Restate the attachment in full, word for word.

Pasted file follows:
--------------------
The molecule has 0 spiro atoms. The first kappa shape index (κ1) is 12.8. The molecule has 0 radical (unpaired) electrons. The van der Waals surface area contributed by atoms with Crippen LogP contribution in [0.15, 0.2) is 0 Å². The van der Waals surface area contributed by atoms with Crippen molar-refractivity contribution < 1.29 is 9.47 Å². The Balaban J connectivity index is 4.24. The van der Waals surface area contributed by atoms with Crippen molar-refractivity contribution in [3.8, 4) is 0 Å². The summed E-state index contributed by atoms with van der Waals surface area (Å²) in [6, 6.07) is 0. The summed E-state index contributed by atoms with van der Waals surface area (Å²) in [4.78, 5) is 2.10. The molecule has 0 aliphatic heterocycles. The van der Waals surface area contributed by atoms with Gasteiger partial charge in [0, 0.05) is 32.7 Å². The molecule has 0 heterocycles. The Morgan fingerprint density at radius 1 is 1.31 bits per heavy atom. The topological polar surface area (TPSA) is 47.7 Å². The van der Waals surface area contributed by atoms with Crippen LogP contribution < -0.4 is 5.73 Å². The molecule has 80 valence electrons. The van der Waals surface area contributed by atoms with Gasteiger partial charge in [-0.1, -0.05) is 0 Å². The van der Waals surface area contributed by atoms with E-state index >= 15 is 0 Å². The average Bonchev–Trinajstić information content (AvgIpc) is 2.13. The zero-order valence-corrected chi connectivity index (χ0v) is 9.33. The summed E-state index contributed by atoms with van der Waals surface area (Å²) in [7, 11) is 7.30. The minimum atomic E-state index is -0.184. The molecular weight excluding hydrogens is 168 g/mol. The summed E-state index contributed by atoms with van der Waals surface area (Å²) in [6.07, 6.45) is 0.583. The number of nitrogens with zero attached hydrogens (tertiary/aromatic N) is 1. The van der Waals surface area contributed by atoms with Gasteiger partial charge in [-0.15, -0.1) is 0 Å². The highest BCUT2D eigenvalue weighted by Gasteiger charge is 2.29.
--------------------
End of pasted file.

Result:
The molecule has 0 spiro atoms. The first kappa shape index (κ1) is 12.8. The molecule has 0 radical (unpaired) electrons. The van der Waals surface area contributed by atoms with Crippen LogP contribution in [0.15, 0.2) is 0 Å². The van der Waals surface area contributed by atoms with Crippen molar-refractivity contribution < 1.29 is 9.47 Å². The Balaban J connectivity index is 4.24. The van der Waals surface area contributed by atoms with Crippen molar-refractivity contribution in [3.8, 4) is 0 Å². The summed E-state index contributed by atoms with van der Waals surface area (Å²) in [6, 6.07) is 0. The summed E-state index contributed by atoms with van der Waals surface area (Å²) in [4.78, 5) is 2.10. The molecule has 0 aliphatic heterocycles. The van der Waals surface area contributed by atoms with Gasteiger partial charge in [0, 0.05) is 32.7 Å². The molecule has 0 heterocycles. The Morgan fingerprint density at radius 1 is 1.31 bits per heavy atom. The topological polar surface area (TPSA) is 47.7 Å². The van der Waals surface area contributed by atoms with Crippen LogP contribution < -0.4 is 5.73 Å². The molecule has 80 valence electrons. The van der Waals surface area contributed by atoms with Gasteiger partial charge in [-0.1, -0.05) is 0 Å². The van der Waals surface area contributed by atoms with E-state index >= 15 is 0 Å². The average Bonchev–Trinajstić information content (AvgIpc) is 2.13. The zero-order valence-corrected chi connectivity index (χ0v) is 9.33. The summed E-state index contributed by atoms with van der Waals surface area (Å²) in [7, 11) is 7.30. The minimum atomic E-state index is -0.184. The molecular weight excluding hydrogens is 168 g/mol. The summed E-state index contributed by atoms with van der Waals surface area (Å²) in [6.07, 6.45) is 0.583. The number of nitrogens with zero attached hydrogens (tertiary/aromatic N) is 1. The van der Waals surface area contributed by atoms with Gasteiger partial charge in [-0.15, -0.1) is 0 Å². The highest BCUT2D eigenvalue weighted by Gasteiger charge is 2.29.